New Jokes, Old Songs

New Jokes, Old Songs

The five million pound Kenilworth thunders past in the rain at two hundred and eighty miles an hour, just six inches from the one pound heart and two ounce brain that keeps me going.  Ok, maybe a little farther away, a little smaller, and slower.  My brain, that is.


Car crashes on the Interstate.  No fun whatsoever. 


You’re always hoping everyone is ok, and you’re kinda hoping there will be some metal cutting involved.  In a perfect world, a deer jumps in front of an Alfa Montreal driven by Charlize Theron (I saw a documentary called Atomic Blonde where she had one) and she slides into the ditch.  Has to be helped out of some of Ghandini’s handiwork.  That would be something. 


This is not a perfect world, but it is something. 


Something frightening.  Isthatcargonnakillme?no.  Is that cargonnakillme?no.  Is that cargonnakillme?no.  Is thattruckgonnakillme?MAAAYYBBEEE…no.   Isthatcargonnakillusall?no.   And so it goes.  Fifty cars a minute for a half hour zipping past the crashed Grabber Orange Mustang.  Lowest ranking department member on scene, on traffic control duty.  The rain has contributed to two accidents on our small slice of  -- ain’t the rolling Wisconsin landscape pretty? -- Interstate, and there’s always the chance for the hat trick.  


One of my life tricks has been bouncing off five vehicles so far.  The old joke goes they’re doing a study on me at Stanford.  Final results aren’t in yet but early indications are I’m immortal.


The new joke goes, they can’t all be kitten rescues with happy endings.  The new joke mostly plays inside my head on the not so kitteny calls.   Firefighters do some difficult, dangerous, depressing stuff.  So, get acclimated, and be task-focused.  Nobody, not even Ms. Theron, calls us when they are having a good day.  Step up and help them, understanding some of it is not gonna be so great.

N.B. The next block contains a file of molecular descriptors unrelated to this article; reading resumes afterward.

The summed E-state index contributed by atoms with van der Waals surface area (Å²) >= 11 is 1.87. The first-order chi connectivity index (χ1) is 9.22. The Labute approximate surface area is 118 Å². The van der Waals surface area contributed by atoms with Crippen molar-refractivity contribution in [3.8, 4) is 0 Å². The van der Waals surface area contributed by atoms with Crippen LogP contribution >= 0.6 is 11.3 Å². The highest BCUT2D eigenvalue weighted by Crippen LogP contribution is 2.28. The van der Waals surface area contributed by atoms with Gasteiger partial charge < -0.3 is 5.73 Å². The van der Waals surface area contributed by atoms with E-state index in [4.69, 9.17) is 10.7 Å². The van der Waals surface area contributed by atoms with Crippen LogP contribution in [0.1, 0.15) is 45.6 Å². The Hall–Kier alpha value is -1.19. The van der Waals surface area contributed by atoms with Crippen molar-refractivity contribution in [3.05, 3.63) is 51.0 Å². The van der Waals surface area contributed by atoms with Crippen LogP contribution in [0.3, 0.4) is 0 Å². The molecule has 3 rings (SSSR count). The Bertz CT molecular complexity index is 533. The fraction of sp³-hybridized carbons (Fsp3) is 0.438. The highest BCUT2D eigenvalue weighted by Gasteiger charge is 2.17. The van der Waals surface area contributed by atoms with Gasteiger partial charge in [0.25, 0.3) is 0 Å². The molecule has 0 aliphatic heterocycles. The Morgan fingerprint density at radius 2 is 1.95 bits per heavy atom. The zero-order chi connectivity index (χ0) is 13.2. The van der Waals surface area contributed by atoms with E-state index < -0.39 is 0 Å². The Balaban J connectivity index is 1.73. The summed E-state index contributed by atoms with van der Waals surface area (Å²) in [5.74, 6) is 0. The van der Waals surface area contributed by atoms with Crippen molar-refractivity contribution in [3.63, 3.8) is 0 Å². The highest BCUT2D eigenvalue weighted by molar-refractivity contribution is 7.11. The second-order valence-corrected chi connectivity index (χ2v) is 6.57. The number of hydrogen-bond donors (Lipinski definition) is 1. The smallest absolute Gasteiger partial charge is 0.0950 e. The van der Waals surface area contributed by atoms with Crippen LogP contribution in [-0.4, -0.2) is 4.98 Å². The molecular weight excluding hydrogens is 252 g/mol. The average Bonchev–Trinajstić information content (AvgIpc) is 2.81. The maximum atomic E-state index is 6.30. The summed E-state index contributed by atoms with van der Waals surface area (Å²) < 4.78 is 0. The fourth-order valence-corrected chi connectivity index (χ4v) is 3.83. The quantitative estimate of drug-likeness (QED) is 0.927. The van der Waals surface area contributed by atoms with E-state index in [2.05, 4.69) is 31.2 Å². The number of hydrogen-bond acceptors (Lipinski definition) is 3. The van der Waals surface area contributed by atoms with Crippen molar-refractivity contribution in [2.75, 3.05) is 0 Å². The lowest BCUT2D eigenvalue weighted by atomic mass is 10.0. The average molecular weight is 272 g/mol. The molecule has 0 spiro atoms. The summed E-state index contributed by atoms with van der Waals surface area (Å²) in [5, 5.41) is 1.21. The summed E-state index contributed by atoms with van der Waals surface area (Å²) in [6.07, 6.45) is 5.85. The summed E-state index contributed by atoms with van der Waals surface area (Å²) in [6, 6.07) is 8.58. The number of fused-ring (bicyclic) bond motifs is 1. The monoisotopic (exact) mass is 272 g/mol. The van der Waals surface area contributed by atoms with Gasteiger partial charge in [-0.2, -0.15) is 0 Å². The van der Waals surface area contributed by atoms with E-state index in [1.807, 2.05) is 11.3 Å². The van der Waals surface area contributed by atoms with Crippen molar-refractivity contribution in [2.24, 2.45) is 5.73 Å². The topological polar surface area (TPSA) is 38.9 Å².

There is always great appreciation and camaraderie, and that is reward enough.  Interstate traffic control is a necessary thing.  People I know and people I don’t are helping folks needing help, and they all need to be protected.  A modest request -- slow down, and move over. 


Then there’s the leaving home when things are going bad.  Fifty square miles including an interstate and a lake in a raging storm is a dozen or more calls that somebody has to go to.  So we leave the Mrs. and / or the kids and head out into the storm for a few hours of downed trees and powerlines and / or accidents and / or other stuff.  Marcia is used to going it alone from all the Davenport nights I’d be on scene somewhere.  And the house is new, sturdy, and drains well, so that helps. 


The trees in the yard ain’t so sturdy though, so there will be cleanup when I get back at zero dark thirty.  Comes with the gig.  Downed tree isn’t all bad.  It missed the house this time, and the new planting beds.  At a minimum, a good excuse to get a new chainsaw. 


What also comes with the gig is copious joy.  Past midnight during the most recent storm.  In 33 with Mitch and Cpt. Lexin.  On downed tree and / or powerline duty for a few hours.  Monitoring a small powerline-sparked fire so it does not spread.  On another call, hanging out in the big red truck waiting for the power company.  Red interior lights like a submarine movie.  So basically, idle man talk, well-lit.  How often, in your workaday life, do you get idle man talk, well-lit?  Not near often enough, which is reason enough to join your local fire department. 


But wait, it gets better.  Heading to the last call, drive past some trees blocking part of the road.  Captain makes a note to come back the same way and clear the road after the low-hanging powerline is rendered safe. 


Powerline safe, Mitch driving back, stops at the downed trees.  Jump out and just muscle the first tree off the road.  No need for the chainsaw.  Second tree too big for me and Mitch to move, so Cpt. Lexin grabs a Stihl from compartment 5 and hands it to me, without saying anything.  The thing about idle man talk is it principally serves to fill the gaps between active man silence. 


Make fun of me if you want, but I’m just gonna say it.  I always wanted to be … a lumberjack.   The smell of fresh cut timber.  The giant redwood.  The larch.  The fir.  Leaping from tree to tree as they float down the mighty rivers of British Columbia!  Who doesn’t want to be a lumberjack?  Researchers from the University of California, Santa Barbara "tested the testosterone levels of the indigenous Tsimane people in central Bolivia before and after they cut down trees. Their results showed a 46.8 percent increase in testosterone levels following the wood cutting, a full 17 percent higher than the testosterone bump caused by playing soccer."  


Recapping: Soccer is lame.  Being a lumberjack is awesome.  


Past midnight on a forested road and I get to be a lumberjack … while being a firefighter.  The Stihl sings, and so do I.    


I’m a lumberjack, and I’m ok … I work all night and I work all day.  I cut down trees, I eat my lunch, I read writs of cer tio rar re.